Decades ago, Comfort Cases founder Rob Scheer went through the foster system. As he traveled from house to house, the system had him store his personal belongings in a trash bag. When he became a …
Decades ago, Comfort Cases founder Rob Scheer went through the foster system. As he traveled from house to house, the system had him store his personal belongings in a trash bag.
When he became a foster parent decades later, the children arrived with trash bags, and he decided to make a change. His desire to help is rippling through the area.
Comfort Cases started as an idea in 2003 in Maryland. When the organization started to get national coverage on “The Today Show” and the “Ellen DeGeneres Show,” people across the area volunteered to set up local chapters. On average, 1,000 children are in foster care in Arapahoe, Douglas and Jefferson Counties, according to Arapahoe County statistics.
Ashleigh Letofsky, a Parker resident who works as a paralegal in the Cherry Creek area, decided to get involved. She is working to provide 50 local foster children with backpacks filled with hygiene and and comfort items.
“I was so inspired by what they were doing. I wanted to get involved,” Letofsky said. “I’ve always had a passion for working with children and helping out with causes like that.”
In years past, she volunteered with Ronald McDonald House Charities. Recently, she spread the word on Facebook groups and the Nextdoor app, calling for donations, plus a number of businesses joined the effort. She has personally coordinated and picked up all the items, fitting it into her daily commute.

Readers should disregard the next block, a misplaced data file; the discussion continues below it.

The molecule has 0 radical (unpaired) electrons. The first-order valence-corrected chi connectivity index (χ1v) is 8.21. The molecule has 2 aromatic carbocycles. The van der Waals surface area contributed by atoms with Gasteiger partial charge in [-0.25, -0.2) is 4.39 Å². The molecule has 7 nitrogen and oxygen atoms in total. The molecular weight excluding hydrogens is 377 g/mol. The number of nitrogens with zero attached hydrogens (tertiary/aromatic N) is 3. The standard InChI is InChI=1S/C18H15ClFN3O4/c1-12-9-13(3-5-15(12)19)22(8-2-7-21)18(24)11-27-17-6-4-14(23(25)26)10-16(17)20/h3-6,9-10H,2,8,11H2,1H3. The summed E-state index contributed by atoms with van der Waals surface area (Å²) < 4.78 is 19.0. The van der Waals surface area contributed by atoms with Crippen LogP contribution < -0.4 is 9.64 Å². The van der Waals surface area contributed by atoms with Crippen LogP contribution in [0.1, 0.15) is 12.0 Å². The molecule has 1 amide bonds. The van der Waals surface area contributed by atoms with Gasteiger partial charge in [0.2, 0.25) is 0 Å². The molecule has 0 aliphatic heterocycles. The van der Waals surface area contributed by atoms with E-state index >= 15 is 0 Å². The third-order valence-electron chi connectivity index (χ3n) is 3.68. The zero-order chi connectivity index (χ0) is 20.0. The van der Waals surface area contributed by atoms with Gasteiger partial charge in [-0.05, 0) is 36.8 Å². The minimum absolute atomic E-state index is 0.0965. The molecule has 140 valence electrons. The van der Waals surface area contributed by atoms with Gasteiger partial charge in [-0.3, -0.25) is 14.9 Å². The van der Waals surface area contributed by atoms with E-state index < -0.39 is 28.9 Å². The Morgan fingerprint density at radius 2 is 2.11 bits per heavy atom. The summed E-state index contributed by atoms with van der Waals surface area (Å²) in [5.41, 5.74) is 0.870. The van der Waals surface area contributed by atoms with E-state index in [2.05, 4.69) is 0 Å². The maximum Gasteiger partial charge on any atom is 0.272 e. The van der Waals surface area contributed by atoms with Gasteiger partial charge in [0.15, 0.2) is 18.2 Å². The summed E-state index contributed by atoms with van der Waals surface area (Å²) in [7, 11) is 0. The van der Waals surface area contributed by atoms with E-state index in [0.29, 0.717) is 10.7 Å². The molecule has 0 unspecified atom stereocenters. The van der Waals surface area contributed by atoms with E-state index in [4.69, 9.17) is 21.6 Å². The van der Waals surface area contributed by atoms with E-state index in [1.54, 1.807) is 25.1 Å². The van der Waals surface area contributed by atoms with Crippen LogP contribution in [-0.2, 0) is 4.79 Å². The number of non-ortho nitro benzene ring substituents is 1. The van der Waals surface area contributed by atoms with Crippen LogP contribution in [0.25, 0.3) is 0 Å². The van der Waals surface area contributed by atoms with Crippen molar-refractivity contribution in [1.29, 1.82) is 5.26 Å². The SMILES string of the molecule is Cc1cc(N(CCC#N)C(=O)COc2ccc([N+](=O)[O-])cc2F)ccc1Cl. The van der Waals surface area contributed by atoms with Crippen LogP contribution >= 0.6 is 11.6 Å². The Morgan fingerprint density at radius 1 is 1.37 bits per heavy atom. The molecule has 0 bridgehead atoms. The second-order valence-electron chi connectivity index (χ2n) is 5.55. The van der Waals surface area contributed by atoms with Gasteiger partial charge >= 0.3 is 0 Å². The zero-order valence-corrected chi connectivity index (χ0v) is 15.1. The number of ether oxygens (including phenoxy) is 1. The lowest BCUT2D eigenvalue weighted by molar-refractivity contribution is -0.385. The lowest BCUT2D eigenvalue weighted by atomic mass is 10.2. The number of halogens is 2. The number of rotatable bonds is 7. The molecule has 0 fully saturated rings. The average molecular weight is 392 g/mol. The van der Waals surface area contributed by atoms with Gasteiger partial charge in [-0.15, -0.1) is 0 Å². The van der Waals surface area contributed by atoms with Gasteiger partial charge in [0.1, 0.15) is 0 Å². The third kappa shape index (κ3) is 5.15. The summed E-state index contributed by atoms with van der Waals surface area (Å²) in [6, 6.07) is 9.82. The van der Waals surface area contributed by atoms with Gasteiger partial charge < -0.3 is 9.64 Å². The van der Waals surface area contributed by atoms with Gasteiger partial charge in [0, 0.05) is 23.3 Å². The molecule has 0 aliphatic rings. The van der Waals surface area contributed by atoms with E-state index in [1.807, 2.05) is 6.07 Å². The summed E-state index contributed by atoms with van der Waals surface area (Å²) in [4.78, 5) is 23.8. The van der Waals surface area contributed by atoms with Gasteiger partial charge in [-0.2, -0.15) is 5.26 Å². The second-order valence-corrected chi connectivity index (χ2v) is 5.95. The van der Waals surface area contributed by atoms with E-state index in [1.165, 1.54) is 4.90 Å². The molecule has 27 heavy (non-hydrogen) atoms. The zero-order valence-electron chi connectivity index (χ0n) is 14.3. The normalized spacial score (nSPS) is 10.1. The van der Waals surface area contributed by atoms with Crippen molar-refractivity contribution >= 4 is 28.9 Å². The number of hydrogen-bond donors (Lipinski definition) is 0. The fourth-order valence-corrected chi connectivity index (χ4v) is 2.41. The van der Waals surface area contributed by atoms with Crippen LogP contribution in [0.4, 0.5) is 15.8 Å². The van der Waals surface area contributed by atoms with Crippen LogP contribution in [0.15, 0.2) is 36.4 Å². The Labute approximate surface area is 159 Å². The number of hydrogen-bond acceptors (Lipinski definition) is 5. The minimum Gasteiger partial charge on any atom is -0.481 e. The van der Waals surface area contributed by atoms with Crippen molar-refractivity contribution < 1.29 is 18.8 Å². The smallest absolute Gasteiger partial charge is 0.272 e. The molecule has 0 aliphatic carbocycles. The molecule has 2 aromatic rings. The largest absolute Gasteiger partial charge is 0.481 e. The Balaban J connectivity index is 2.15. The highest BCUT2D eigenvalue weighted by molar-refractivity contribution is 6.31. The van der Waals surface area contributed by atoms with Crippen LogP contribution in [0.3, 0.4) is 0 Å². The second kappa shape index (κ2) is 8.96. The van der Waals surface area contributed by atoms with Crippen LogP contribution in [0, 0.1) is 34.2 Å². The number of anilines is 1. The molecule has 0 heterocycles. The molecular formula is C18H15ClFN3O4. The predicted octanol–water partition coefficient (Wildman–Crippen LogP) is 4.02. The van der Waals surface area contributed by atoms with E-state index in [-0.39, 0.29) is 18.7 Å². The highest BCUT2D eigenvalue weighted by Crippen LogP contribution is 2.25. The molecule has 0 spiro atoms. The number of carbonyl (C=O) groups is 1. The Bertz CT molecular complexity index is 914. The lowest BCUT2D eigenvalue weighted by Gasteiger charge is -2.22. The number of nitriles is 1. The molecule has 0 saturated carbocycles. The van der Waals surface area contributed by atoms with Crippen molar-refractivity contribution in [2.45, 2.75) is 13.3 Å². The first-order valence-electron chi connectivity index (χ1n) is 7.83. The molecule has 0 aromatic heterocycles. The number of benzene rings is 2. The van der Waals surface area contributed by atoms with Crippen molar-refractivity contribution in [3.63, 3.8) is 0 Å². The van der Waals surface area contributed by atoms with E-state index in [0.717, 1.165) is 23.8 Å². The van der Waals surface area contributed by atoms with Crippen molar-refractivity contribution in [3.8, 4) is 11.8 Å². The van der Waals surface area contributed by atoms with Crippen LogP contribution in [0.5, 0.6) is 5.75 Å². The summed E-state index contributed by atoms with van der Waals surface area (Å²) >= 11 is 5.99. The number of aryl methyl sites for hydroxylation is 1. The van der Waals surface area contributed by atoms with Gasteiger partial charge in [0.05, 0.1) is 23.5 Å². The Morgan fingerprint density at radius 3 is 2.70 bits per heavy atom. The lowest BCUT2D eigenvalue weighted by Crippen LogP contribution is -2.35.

“So many people in the Parker area are so close to me anyway,” Letofsky said. “They’re willing give, so I’m willing to pick them up.”
Everything Letofsky gathers will go to foster children in Douglas, Arapahoe and Jefferson counties. Her goal is to get donations for 50 kids by Dec. 6, and she is already halfway there.
“I was just really overwhelmed with how caring the Parker, Douglas County and Aurora community have been,” Letofsky said. “Every time I pick up items, it’s always more than I expect.”
After she collects all of the items, a group of volunteers will meet for a packing party. So many signed up, that the space cannot hold any more helpers.
She is still accepting donations for the first push, but anything that arrives after the Dec. 6 packing party will be accepted and given to children entering the foster system in the future.
“For kids entering system that night, that way social worker can grab the bag,” Letofsky said.
Mother-daughter duo Terri and Emily Stevens brought Comfort Cases to Virginia a few years ago, and recently went on “The Today Show” with Scheer.
“That’s what we need is that grassroots effort,” Terri said. “It renews your faith in people, especially the world we live in right now.”
She said they are working to build formal chapters across the nation, but from Maryland, they have shipped to 33 states.
Aside from Letofsky’s packing party, businesses in Denver’s south metro area are holding their own drives and delivering the finished bags to Letofsky. Volunteers will tag the backpacks with pajama size and gender, and the lot will be distributed to area foster children via Arapahoe County, which also works with Douglas and Jefferson County foster children.
“It’s something I just had a passion for and wanted to help any way I could,” Letofsky said.